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Caucuses Matter, Even in Off Years

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CEDAR RAPIDS, IA - Tuesday night political activists will gather together across Iowa for the 2014 caucus. Held every two years, the caucus doesn't get the attention it does in a presidential year, but the decisions made still have a big impact.

In Linn County, this year all Republicans will gather together and caucus at one place, inside the DoubleTree by Hilton in downtown Cedar Rapids. While Democrats will be spread out at 11 sites around the county.

Typically in an off year, turn out isn't nearly as high as what it is during a presidential election year. Party leaders on both sides have been making phone calls, placing ads, writing letters and putting out pleas on social media trying to increase turnout. While this years' caucus goers won't get a chance at naming who they think should lead the country, they do have a say in who will represent the party at county conventions and what direction the party's agenda should go.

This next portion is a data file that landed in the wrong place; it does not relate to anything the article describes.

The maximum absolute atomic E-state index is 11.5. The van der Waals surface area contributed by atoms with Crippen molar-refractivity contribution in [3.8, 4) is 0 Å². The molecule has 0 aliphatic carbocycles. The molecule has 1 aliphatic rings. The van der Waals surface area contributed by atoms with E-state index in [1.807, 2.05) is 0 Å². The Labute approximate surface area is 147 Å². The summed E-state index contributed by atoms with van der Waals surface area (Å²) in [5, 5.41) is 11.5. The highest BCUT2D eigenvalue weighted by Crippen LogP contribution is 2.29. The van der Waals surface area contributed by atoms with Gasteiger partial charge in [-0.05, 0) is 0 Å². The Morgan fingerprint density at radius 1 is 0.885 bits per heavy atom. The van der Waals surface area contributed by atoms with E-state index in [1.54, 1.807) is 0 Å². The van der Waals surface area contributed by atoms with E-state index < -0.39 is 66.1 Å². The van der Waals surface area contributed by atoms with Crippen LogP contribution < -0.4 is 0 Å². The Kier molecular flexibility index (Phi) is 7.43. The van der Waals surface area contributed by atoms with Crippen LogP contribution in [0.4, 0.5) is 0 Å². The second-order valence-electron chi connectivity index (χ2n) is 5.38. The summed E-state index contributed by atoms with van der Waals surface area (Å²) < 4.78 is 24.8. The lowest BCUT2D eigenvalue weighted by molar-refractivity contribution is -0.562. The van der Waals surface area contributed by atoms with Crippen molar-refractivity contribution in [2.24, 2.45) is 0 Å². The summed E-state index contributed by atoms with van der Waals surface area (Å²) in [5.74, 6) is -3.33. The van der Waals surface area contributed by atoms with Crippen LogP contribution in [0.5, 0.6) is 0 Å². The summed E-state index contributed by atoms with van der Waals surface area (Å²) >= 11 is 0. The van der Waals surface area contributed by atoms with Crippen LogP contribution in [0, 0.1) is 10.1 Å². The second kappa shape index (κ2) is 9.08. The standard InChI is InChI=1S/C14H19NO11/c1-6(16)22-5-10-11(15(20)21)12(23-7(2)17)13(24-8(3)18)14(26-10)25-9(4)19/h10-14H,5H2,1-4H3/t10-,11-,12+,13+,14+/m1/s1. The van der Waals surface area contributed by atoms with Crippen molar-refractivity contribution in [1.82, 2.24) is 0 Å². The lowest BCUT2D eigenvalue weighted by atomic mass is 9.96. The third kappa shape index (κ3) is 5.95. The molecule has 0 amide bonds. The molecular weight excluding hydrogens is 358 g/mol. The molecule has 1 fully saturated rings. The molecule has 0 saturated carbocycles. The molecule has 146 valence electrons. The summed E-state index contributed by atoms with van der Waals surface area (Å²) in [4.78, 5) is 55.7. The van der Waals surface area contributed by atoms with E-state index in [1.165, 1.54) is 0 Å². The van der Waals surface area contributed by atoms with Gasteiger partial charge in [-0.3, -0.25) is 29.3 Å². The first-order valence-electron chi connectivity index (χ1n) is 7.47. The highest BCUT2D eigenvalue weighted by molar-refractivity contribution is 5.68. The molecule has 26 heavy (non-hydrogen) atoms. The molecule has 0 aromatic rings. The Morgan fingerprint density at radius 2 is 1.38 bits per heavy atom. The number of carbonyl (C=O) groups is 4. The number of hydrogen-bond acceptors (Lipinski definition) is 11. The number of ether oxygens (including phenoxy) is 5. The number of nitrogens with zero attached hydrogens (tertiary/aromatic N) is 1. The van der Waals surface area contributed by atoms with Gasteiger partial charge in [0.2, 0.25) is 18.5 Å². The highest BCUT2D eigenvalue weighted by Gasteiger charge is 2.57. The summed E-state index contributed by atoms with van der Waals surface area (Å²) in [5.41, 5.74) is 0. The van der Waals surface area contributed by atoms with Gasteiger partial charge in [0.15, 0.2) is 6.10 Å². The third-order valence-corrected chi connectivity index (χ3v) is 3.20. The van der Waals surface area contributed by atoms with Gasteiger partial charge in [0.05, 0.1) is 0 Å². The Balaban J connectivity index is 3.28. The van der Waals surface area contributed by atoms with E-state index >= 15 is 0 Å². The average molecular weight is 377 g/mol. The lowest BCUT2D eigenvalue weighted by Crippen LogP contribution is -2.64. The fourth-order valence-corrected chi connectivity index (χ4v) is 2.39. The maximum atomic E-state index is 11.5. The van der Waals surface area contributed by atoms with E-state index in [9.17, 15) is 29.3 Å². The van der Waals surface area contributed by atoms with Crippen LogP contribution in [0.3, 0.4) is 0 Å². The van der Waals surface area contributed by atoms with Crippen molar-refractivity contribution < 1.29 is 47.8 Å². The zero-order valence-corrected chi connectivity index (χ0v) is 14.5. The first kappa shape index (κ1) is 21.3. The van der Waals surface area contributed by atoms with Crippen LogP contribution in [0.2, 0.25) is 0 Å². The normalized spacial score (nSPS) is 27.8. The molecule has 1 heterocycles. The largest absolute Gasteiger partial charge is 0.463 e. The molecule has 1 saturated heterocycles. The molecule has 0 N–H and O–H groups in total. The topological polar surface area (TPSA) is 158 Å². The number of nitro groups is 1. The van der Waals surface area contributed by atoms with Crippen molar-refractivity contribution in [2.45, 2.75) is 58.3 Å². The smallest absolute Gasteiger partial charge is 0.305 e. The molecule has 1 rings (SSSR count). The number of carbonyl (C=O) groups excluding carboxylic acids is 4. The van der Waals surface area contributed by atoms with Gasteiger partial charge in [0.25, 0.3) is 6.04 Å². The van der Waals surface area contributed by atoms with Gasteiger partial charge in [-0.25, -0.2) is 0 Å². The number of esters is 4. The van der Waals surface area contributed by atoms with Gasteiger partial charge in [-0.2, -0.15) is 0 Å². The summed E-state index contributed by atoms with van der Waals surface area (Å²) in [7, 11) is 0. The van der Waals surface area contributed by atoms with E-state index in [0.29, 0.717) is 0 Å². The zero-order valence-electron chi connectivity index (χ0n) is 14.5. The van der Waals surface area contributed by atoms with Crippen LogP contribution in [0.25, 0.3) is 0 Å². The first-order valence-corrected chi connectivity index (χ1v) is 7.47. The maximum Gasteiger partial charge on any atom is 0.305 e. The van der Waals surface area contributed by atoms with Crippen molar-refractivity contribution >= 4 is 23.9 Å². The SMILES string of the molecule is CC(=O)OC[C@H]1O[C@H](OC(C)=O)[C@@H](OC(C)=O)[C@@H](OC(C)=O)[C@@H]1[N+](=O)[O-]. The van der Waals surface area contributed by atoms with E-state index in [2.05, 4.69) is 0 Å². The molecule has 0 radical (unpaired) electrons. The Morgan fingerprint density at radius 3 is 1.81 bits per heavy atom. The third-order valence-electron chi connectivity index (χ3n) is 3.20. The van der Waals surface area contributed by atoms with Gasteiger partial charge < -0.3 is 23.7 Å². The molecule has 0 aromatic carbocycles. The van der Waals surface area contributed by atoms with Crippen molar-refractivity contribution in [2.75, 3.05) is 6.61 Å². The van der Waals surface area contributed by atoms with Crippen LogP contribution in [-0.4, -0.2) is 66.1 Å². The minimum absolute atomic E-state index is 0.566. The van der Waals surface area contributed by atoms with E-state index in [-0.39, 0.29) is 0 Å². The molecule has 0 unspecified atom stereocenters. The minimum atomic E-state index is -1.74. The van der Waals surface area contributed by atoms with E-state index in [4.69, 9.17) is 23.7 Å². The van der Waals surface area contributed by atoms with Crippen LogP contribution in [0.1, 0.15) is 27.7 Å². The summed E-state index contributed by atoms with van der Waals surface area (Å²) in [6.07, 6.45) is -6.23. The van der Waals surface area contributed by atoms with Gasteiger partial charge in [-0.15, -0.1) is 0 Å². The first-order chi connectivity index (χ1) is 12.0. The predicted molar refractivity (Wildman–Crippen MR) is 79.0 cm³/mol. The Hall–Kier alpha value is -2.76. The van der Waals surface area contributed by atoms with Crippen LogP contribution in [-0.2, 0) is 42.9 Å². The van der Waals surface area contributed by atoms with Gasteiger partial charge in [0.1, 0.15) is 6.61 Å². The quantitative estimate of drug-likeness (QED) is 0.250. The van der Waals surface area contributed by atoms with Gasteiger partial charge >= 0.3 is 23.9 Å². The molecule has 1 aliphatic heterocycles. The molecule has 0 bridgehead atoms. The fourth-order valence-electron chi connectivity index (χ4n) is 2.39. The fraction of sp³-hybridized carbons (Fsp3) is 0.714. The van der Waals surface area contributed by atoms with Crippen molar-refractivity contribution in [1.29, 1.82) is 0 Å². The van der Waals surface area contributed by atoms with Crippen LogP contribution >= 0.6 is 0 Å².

"It's a good opportunity to get out and meet your neighbors. In the winter time, you don't see them very often. [It's] also [a good time to] discuss the issues that are important to them," Bret Nilles, Chair of Linn Co. Democrats, said. "We've got minimum wage issues, affordable health care, protecting veterans as they come home and also what other values they think are important to them."

"The caucus is the grassroots part of our process it's where everything starts. It's critically important for people to participate," said Cindy Golding, Chair of Linn Co. Republicans.

To take part in the caucus, Iowans must be an eligible voter and be a registered democrat or republican. Both parties' caucuses begin at 7 p.m.

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